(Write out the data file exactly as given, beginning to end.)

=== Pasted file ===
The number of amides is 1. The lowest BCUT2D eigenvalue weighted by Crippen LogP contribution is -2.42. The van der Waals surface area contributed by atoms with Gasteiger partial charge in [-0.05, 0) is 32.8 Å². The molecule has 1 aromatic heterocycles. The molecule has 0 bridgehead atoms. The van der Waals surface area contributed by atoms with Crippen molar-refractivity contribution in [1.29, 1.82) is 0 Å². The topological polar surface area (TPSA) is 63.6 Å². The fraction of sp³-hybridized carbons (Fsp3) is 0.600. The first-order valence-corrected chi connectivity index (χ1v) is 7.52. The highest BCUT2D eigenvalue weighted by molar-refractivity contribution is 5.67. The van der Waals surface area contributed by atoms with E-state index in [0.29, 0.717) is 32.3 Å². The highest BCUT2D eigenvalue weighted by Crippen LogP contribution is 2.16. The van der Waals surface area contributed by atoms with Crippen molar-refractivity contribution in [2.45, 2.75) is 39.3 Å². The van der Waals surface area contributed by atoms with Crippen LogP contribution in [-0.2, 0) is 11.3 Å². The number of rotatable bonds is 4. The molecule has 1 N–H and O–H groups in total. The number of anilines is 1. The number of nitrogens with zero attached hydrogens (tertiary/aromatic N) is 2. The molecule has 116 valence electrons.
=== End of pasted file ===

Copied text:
The number of amides is 1. The lowest BCUT2D eigenvalue weighted by Crippen LogP contribution is -2.42. The van der Waals surface area contributed by atoms with Gasteiger partial charge in [-0.05, 0) is 32.8 Å². The molecule has 1 aromatic heterocycles. The molecule has 0 bridgehead atoms. The van der Waals surface area contributed by atoms with Crippen molar-refractivity contribution in [1.29, 1.82) is 0 Å². The topological polar surface area (TPSA) is 63.6 Å². The fraction of sp³-hybridized carbons (Fsp3) is 0.600. The first-order valence-corrected chi connectivity index (χ1v) is 7.52. The highest BCUT2D eigenvalue weighted by molar-refractivity contribution is 5.67. The van der Waals surface area contributed by atoms with E-state index in [0.29, 0.717) is 32.3 Å². The highest BCUT2D eigenvalue weighted by Crippen LogP contribution is 2.16. The van der Waals surface area contributed by atoms with Crippen molar-refractivity contribution in [2.45, 2.75) is 39.3 Å². The van der Waals surface area contributed by atoms with Crippen LogP contribution in [-0.2, 0) is 11.3 Å². The number of rotatable bonds is 4. The molecule has 1 N–H and O–H groups in total. The number of anilines is 1. The number of nitrogens with zero attached hydrogens (tertiary/aromatic N) is 2. The molecule has 116 valence electrons.